Daily Reflection
August 1st, 2002
Ray Bucko, S.J.
Department of Sociology and Anthropology
Click here for a photo of and information on this writer.

Saint Alphonsus Liguori
Jeremiah 18:1-6
Psalm 146:1-2, 2-4, 5-6
Matthew 13:47-53
or Romans 8:1-4

I have just returned from a weekend in Hot Sulfur Springs, Colorado.  Reading the readings today I can readily identify with the images Jeremiah and Jesus use to explain who we are and who our God is.  An hour in the hot sulfur baths makes one literally feel like clay and the attendants about needed a fishing net to get me out of the hottest of the baths as my bones had turned back to clay and I was as red as a poached salmon.  I also spent the next two days smelling like a book of matches!  It was worth it though, as I feel like a new person with energy and a certain flair (Iím avoiding all open flames until the sulfur smell goes away!).

We are clay.  We are fish.  We are old and new.   What does that all mean?  Like all of Jesusí parables and the Prophetic images of the Hebrew Scriptures, there are a multitude of possible interpretations, each shaped from our personal and communal encounters with our God and with one another.  Let me suggest some of what strikes me.

Clay is poor, earthy, simple, grounded, malleable, multi-colored, fragrant, noble, movable and sturdy.  Clay transforms only if it undergoes heat or fire.   In our Christian lives we are transformed by the fires of the sacraments, scripture and lifeís trials.

Fish are various, strong, sleek, colorful, bright, energetic, and different one from the others.  Fish also turn over their lives so that we may live.  Christ is depicted in the earliest of Christian symbols as a fish.  So too are Christians so identified.

Old and new speaks past and future, traditions and innovations, antiques and innovations, thinking in the box and out of the box.  Our faith relies on both the past and the future.

Thatís a little of who we are.  But remember, all these symbols are relational -- they speak of our intimate relationship with our creator.

Our God as well as our Savior Jesus are the potters.  God has created our very being, mounding us in the womb as the psalmist tell us.  Jesus continues to shape us and make us more beautiful through each encounter we have with Him.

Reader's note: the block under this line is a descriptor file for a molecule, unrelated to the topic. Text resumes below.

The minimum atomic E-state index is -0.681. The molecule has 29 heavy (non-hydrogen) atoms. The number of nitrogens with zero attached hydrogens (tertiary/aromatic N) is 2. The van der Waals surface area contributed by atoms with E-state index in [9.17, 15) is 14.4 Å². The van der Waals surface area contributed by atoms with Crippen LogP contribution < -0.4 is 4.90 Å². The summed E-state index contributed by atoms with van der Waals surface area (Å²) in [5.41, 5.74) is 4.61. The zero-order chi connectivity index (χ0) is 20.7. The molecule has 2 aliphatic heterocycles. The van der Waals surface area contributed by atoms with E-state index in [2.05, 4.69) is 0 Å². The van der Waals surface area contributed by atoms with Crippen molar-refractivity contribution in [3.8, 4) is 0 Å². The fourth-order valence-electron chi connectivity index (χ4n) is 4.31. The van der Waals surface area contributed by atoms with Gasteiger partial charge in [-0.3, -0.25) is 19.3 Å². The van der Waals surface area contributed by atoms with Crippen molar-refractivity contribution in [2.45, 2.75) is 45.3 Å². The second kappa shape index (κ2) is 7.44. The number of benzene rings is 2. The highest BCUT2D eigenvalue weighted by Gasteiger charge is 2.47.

Jesus is the fisher, wishing all to be saved and catching fish of every kind (I hope you caught that phrase in the reading!).  He risks his live and indeed gives his very life to bring in the catch.

Jesus is the head of the household who selects from what is old and what is new, asking us to be people of tradition, of the present and of the future too.  He invites us to use what is good and holy in all times and places.  He also sends His Spirit to help us make these important decisions when choosing.

Oh, I didnít go to Hot Sulfur Springs just to be baked like clay, to be poached like a fish or to make the old man new.  My dearest friend, a Greek Orthodox priest, invited me to celebrate with his community the feast of Saint Elias (Elijah).  Thus my transformations were spiritual as well as physical, sacred as well as mundane.  Praying with the community, laughing with my friend whom I had not seen in a year, praying during the beautiful Orthodox liturgy, and eating with him and his parishioners all transformed and renewed me spiritually.

The gospel of Matthew tells us that after Jesus spoke these words he left.  Unfortunately I could not stay with my friend or remain in the hot sulfur baths -- I have other things to do.  But like the very words of Christ and the prophet this experience has been a transformative experience is so many ways.

Blessed be God our creator and transformer.  Blessed be Jesus who catches us up to be his own and provides us with both old and new for His praise and glory!

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